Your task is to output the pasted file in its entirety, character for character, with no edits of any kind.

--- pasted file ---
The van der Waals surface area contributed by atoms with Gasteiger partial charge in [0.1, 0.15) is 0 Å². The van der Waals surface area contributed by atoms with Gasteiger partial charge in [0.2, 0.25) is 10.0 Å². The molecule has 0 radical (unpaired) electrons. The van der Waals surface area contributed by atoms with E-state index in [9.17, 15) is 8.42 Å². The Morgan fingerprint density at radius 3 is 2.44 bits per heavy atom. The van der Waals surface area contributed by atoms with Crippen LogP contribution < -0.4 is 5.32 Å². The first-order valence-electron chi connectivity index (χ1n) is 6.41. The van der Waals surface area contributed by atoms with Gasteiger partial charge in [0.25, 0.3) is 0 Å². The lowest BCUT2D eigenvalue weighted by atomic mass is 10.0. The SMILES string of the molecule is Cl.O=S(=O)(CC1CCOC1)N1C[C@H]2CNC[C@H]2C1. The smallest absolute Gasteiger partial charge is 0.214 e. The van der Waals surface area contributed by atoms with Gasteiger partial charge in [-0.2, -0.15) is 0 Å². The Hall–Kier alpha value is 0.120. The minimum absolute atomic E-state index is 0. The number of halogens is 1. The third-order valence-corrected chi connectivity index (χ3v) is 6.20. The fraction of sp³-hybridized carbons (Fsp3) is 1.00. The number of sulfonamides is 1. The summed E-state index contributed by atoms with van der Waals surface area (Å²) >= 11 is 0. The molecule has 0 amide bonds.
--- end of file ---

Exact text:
The van der Waals surface area contributed by atoms with Gasteiger partial charge in [0.1, 0.15) is 0 Å². The van der Waals surface area contributed by atoms with Gasteiger partial charge in [0.2, 0.25) is 10.0 Å². The molecule has 0 radical (unpaired) electrons. The van der Waals surface area contributed by atoms with E-state index in [9.17, 15) is 8.42 Å². The Morgan fingerprint density at radius 3 is 2.44 bits per heavy atom. The van der Waals surface area contributed by atoms with Crippen LogP contribution < -0.4 is 5.32 Å². The first-order valence-electron chi connectivity index (χ1n) is 6.41. The van der Waals surface area contributed by atoms with Gasteiger partial charge in [0.25, 0.3) is 0 Å². The lowest BCUT2D eigenvalue weighted by atomic mass is 10.0. The SMILES string of the molecule is Cl.O=S(=O)(CC1CCOC1)N1C[C@H]2CNC[C@H]2C1. The smallest absolute Gasteiger partial charge is 0.214 e. The van der Waals surface area contributed by atoms with Gasteiger partial charge in [-0.2, -0.15) is 0 Å². The Hall–Kier alpha value is 0.120. The minimum absolute atomic E-state index is 0. The number of halogens is 1. The third-order valence-corrected chi connectivity index (χ3v) is 6.20. The fraction of sp³-hybridized carbons (Fsp3) is 1.00. The number of sulfonamides is 1. The summed E-state index contributed by atoms with van der Waals surface area (Å²) >= 11 is 0. The molecule has 0 amide bonds.